Fibroids are almost always benign (not cancerous). Rarely (less than one in 1,000) a cancerous fibroid will occur. This is called leiomyosarcoma. Doctors think that these cancers do not arise from an already-existing fibroid. Having fibroids does not increase the risk of developing a cancerous fibroid. Having fibroids also does not increase a woman's chances of getting other forms of cancer in the uterus.
How do I know for sure that I have fibroids?
Your doctor may find that you have fibroids when you see her or him for a regular pelvic exam to check your uterus, ovaries, and vagina. The doctor can feel the fibroid with her or his fingers during an ordinary pelvic exam, as a (usually painless) lump or mass on the uterus. Often, a doctor will describe how small or how large the fibroids are by comparing their size to the size your uterus would be if you were pregnant. For example, you may be told that your fibroids have made your uterus the size it would be if you were 16 weeks pregnant. Or the fibroid might be compared to fruits, nuts, or a ball, such as a grape or an orange, an acorn or a walnut, or a golf ball or a volleyball.
How are fibroids treated?
Most women with fibroids do not have any symptoms. For women who do have symptoms, there are treatments that can help. Talk with your doctor about the best way to treat your fibroids. She or he will consider many things before helping you choose a treatment. Some of these things include:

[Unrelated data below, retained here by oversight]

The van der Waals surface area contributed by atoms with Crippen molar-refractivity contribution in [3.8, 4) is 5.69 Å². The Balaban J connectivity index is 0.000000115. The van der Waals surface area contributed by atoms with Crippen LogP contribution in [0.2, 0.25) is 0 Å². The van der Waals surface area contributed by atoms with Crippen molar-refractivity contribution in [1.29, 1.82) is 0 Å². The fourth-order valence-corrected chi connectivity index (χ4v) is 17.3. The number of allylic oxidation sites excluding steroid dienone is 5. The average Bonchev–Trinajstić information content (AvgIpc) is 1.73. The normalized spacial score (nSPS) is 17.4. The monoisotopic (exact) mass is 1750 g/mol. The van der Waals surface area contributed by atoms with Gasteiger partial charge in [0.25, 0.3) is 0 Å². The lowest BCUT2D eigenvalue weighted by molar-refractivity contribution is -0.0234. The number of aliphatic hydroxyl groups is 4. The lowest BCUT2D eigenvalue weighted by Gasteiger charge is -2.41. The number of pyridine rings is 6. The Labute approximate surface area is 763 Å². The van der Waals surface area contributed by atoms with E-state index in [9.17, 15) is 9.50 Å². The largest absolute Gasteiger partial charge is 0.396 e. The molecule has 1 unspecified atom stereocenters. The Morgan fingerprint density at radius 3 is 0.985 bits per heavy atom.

- Whether or not you are having symptoms from the fibroids
- If you might want to become pregnant in the future
- The size of the fibroids
- The location of the fibroids
- Your age and how close to menopause you might be
If you have fibroids but do not have any symptoms, you may not need treatment. Your doctor will check during your regular exams to see if they have grown.
If you have fibroids with moderate or severe symptoms, surgery may be the best way to treat them. Here are the options:
Myomectomy – Surgery to remove fibroids without taking out the healthy tissue of the uterus. It is best for women who wish to have children after treatment for their fibroids or who wish to keep their uterus for other reasons. You can become pregnant after myomectomy. But if your fibroids were imbedded deeply in the uterus, you might need a cesarean section to deliver. Myomectomy can be performed in many ways. After myomectomy new fibroids can grow and cause trouble later. All of the possible risks of surgery are true for myomectomy. The risks depend on how extensive the surgery is.
Hysterectomy – Surgery to remove the uterus. This surgery is the only sure way to cure uterine fibroids. Fibroids are the most common reason that hysterectomy is performed. This surgery is used when a woman's fibroids are large, if she has heavy bleeding, is either near or past menopause, or does not want children. If the fibroids are large, a woman may need a hysterectomy that involves cutting into the abdomen to remove the uterus. Removal of the ovaries and the cervix at the time of hysterectomy is usually optional. Women whose ovaries are not removed do not go into menopause at the time of hysterectomy.